After a very random lunch of a green salad covered in too much mayonnaise and a small bowl of what was called Russian soup…basically vegetable broth with cabbage, onion and the odd slice of processed meat (I left the meat, and actually forgot to take a photo of this random meal, very unlike me)…we headed onto our third stop of the day, the Jade Buddha Temple 玉佛寺 (yù fósì), in the Putuo district of Shanghai where I used to live back in 2010. Again, this was somewhere I had never visited before and, considering I used to live two blocks away from this place, I really should have gone to see it sooner. The Jade Buddha Temple 玉佛寺 (yù fósì) was founded in 1882 to house two white jade Buddhas brought from Burma the year before by a monk of the Putuo Shan area of China. Destroyed and then abandoned after the 1911, the temple buildings were reconstructed on the same site in 1918-28, and is now a monastery of Chan (Zen) Buddhism. As soon as we got there, the heavens opened and it continued for the rest of the day.
After these three visits, it was definitely time for a sit down, time for refreshments and time for a relax, so I took them to the ‘Boxing Cat Brewery’ for a few drinks…beers for the boys, cups of tea for the girls…and to get warm in front of a roaring log fire. I love log fires. One thing I love and miss about UK living. Then onto dinner at ‘Goga’, which I’d researched online as being (apparently) one of the restaurants to go to in Shanghai at the moment. It didn’t fail to impress. It is a tiny restaurant with seating for maximum of I’d say 20 people…reservations at 6.30pm or 8.30pm only…an open kitchen set up so you can see the chefs prepare and cook the food…and very welcoming and helpful waiters, although a little quick on the removal of your empty plates…oh and it’s cash only. I had the sizzling kampachi sashimi with fresh yuzu, white soy, and white truffle starter and the miso broiled black cod with pea puree…absolutely yummy amazing…I couldn’t stop talking about this food as I was eating it. I love good food.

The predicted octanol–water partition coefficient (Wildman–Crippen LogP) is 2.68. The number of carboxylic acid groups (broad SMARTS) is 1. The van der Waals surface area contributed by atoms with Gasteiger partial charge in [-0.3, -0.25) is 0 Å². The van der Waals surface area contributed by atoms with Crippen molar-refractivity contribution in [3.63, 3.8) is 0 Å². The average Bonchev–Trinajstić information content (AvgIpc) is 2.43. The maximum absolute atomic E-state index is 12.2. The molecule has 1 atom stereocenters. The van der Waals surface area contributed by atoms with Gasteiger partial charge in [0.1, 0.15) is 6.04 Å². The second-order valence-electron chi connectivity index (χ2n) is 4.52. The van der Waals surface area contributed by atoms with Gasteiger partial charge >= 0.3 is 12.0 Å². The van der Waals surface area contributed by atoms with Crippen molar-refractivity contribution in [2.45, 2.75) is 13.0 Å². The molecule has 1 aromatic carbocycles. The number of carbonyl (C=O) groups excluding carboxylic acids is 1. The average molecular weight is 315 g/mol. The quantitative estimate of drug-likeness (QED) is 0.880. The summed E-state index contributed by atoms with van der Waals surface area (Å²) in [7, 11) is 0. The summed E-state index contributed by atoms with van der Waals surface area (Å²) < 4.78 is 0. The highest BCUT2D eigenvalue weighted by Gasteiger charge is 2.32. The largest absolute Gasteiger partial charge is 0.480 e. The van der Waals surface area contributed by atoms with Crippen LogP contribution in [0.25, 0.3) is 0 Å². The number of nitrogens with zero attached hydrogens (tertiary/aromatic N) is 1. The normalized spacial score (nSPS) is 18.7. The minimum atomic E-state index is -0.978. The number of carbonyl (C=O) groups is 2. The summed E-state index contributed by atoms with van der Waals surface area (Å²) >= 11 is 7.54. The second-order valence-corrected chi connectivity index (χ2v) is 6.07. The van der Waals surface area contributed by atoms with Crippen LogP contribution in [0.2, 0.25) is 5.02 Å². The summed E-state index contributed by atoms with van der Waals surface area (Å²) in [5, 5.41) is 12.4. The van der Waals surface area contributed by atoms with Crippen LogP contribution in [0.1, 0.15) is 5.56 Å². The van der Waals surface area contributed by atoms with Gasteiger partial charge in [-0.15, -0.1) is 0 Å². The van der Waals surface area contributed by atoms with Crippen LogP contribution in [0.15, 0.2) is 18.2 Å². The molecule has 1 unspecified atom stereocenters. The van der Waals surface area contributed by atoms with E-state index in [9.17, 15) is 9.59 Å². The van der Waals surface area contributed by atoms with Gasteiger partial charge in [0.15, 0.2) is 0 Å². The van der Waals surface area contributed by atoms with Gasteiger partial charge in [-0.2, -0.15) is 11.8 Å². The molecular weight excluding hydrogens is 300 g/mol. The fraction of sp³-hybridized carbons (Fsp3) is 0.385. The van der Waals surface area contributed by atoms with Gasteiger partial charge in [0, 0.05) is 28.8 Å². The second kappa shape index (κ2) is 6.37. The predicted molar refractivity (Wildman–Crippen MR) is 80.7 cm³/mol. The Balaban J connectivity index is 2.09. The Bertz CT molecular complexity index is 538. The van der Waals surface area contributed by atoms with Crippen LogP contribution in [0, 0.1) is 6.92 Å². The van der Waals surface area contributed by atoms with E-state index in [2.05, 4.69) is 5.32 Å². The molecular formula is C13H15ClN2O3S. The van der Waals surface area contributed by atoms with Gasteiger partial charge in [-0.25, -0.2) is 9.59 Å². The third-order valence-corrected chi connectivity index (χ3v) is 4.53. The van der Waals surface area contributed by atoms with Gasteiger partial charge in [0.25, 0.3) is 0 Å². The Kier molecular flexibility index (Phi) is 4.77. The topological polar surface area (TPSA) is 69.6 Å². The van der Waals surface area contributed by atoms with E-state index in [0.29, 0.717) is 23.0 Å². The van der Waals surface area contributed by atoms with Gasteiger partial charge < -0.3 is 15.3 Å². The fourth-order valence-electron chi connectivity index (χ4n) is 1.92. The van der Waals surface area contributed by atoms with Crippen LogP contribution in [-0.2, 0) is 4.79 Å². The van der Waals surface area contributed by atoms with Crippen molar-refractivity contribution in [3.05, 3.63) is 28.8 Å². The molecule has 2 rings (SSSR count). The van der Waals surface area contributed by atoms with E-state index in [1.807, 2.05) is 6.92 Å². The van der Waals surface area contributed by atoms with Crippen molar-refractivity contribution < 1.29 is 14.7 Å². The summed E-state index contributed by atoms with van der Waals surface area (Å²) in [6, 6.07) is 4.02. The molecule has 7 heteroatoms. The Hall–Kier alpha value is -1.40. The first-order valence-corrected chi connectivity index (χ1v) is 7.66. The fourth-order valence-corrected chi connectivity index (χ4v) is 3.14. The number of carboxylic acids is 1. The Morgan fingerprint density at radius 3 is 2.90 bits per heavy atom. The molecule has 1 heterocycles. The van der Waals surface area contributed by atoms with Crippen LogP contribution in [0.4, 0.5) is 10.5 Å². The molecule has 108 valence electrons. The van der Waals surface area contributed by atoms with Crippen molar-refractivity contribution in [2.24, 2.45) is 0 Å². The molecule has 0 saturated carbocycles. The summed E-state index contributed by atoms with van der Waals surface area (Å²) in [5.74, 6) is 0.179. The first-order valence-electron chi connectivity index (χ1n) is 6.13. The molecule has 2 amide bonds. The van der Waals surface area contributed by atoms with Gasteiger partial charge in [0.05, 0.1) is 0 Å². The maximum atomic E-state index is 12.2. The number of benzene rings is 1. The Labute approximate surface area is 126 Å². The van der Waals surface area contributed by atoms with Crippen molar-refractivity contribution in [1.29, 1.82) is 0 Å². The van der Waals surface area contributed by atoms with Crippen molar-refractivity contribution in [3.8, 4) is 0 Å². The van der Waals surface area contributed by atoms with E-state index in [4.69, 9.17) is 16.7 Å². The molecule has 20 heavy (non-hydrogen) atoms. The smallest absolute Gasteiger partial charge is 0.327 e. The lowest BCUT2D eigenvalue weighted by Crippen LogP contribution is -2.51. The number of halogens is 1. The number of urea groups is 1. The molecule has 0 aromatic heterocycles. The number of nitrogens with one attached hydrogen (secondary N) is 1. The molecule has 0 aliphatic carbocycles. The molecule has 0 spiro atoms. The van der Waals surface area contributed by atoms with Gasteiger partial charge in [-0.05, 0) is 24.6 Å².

Mathias had the uni and avocado with lemon oil on grilled toast and the seared Dalian red snapper with charred eggplant main…which I obviously had to try. Super good too…though the broth with the snapper had quite a hidden spice kick to it. Mike had the seared scallops accompanied by white asparagus, porcini mushrooms, and a lobster champagne nage starter (scallops are one of his favourite foods and he loved this) and the seared Dalian red snapper with charred eggplant main…Chris had the cup of pumpkin and apple soup starter and the stuffed chicken with creamed taro and peanut satay sauce…and the final picture is of the West Coast lobster roll starter. Perfectly (not too largely) sized portions, creatively constructed, and definitely playtime for you palate. I’d really recommend this place.
As it is such a small place, their dessert menu is very limited with only two options of either a lemon curd or chocolate mousse edible creation. Ice cream was requested, so after paying up we jumped in a taxi, as it was still pouring with rain, and I took them to ‘Le Creme Milano’, a pretty good ice-cream gelato and coffee place round the corner from where I live. This went down very well…cherry tart with hazelnut gelato for me…things I really shouldn’t eat, but it tasted good, good, good. That scoop of chocolate isn’t mine by the way! Nice to be distracted for the day and lovely to show visitors around my area of the world…it’s not often I get the chance. Back to work reality the next day…thanks for the tourist interlude.
Interesting comment, ‘… the traditional study room arrangement, which I still see referenced within contemporary Chinese artist’ studios today.’ Such as? Can you give an example? Beyond the bareness? They really don’t seem to go in for clutter and mess in the way we do.